|Publication number||US5747982 A|
|Application number||US 08/761,047|
|Publication date||5 May 1998|
|Filing date||5 Dec 1996|
|Priority date||5 Dec 1996|
|Publication number||08761047, 761047, US 5747982 A, US 5747982A, US-A-5747982, US5747982 A, US5747982A|
|Inventors||Douglas John Dromgoole, Anatoly Feygenson, Robert Charles Frye, Ashraf Wagih Lotfi, King Lien Tai|
|Original Assignee||Lucent Technologies Inc.|
|Export Citation||BiBTeX, EndNote, RefMan|
|Patent Citations (4), Referenced by (69), Classifications (24), Legal Events (11)|
|External Links: USPTO, USPTO Assignment, Espacenet|
1. Field of the Invention
The present invention is directed to silicon-on-silicon multichip modules (MCMs) utilizing isolation coupling across a voltage isolation boundary within a printed circuit board (PCB).
2. Description of Related Art
In the construction of complex circuits such as controllers for power circuits, a variety of analog feedback circuits are used to provide tight regulation for voltage and loading conditions. Such circuits ensure that the power circuit and its loads are suitably protected during transient and steady state operating conditions. Many of these regulation functions are readily implemented using active components like op-amps and comparators in conjunction with appropriate timing signals and waveforms. Since large portions of these active component configurations are repeatedly used, integrated circuit (IC) manufacturers have developed specialized ICs which combine several of the required functions. A full featured controller can contain upwards of ten (10) different ICs along with a variety of active and passive components resulting in a very large component count and a densely populated, complex (multi-layered) circuit board.
To reduce the circuit board size and component count, further integration is required. Complete silicon integration, however, requires custom design for specific applications. This obviously hinders the flexibility of using such an IC in other applications since it is designed for a specific purpose rather than as a more generic component. Complete integration is not economical since high unit volumes of a specific IC would not likely be required. A more flexible and less costly approach is to include a portion of the original circuit in a low cost silicon substrate with commercial ICs mounted on the substrate surface.
The foregoing considerations led to the design and use of multi-chip modules for circuit integration. A multi-chip module is essentially a chip housing having a ceramic base containing two or more chips closely connected with high density lead lines. The advantage of multi-chip module design is its ability to save space and to speed processing due to the short leads between the chips. Further description and discussion of multi-chip circuitry can be found in U.S. Pat. No. 5,534,465 incorporated herein by reference.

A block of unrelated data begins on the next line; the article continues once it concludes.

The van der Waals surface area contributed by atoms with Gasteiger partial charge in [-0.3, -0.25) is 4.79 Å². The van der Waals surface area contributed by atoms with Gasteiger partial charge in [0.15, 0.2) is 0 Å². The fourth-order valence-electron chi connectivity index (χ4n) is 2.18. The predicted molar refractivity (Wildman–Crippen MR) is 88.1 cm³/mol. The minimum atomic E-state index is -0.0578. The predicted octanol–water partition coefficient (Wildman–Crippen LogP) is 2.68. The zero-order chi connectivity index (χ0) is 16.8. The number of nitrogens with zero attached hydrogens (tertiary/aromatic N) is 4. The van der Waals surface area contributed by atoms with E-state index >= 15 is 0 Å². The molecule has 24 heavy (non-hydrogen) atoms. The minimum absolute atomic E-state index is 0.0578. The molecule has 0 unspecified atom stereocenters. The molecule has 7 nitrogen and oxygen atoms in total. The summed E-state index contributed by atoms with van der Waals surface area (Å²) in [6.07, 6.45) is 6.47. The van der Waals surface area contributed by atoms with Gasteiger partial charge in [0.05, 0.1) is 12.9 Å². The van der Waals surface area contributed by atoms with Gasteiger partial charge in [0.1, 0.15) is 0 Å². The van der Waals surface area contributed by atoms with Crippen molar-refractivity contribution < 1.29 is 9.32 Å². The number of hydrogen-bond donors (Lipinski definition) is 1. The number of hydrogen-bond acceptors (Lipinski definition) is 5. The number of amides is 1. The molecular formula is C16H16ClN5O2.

Single MCM designs, however, can not provide safe and efficient operating characteristics for certain applications which require large voltage protections among chips requiring significantly disparate operating voltages. In the power controller example, a voltage isolation of 500 volts between chips is required for safe operation. This is highly impractical for a single MCM unit. Accordingly, there is a need for a new arrangement for employing MCMs in power circuits.
The present invention is a silicon-on-silicon dual MCM apparatus. A dual MCM design with discrete isolation coupling removes the dielectric withstand constraints of each MCM while maintaining high voltage capabilities. The apparatus comprises a printed circuit board having a voltage isolation boundary and a pair of multi-chip modules on either side of the voltage isolation boundary. The MCMs are designed and implemented to safely convey signals across the isolation boundary via discrete coupling components (e.g. opto-couplers, transformers). The isolation coupling allows safe and efficient conveyance of signals across the voltage isolation boundary enabling a designer to group high voltage components on one side of the boundary and low voltage components on the other side of the boundary.
The preferred embodiment is an isolated mixed signal power controller operating at a high voltage DC input (typically, 36-72 volts), and providing a low voltage DC output (typically 5 volts at 30A). The controller contains a power circuit for converting the DC input voltage to an AC signal using switched power MOSFETs and a power transformer for voltage step-down and voltage isolation between the primary and secondary sides. The controller also contains a control circuit for providing a tightly regulated output voltage, monitoring current and voltage levels, and remote power switching control. The control circuit is implemented using various ICs on the primary and secondary sides of the power circuit. Control of the output voltage is achieved using pulse width modulation (PWM) of the duty cycle of the MOSFET switches in the power circuit.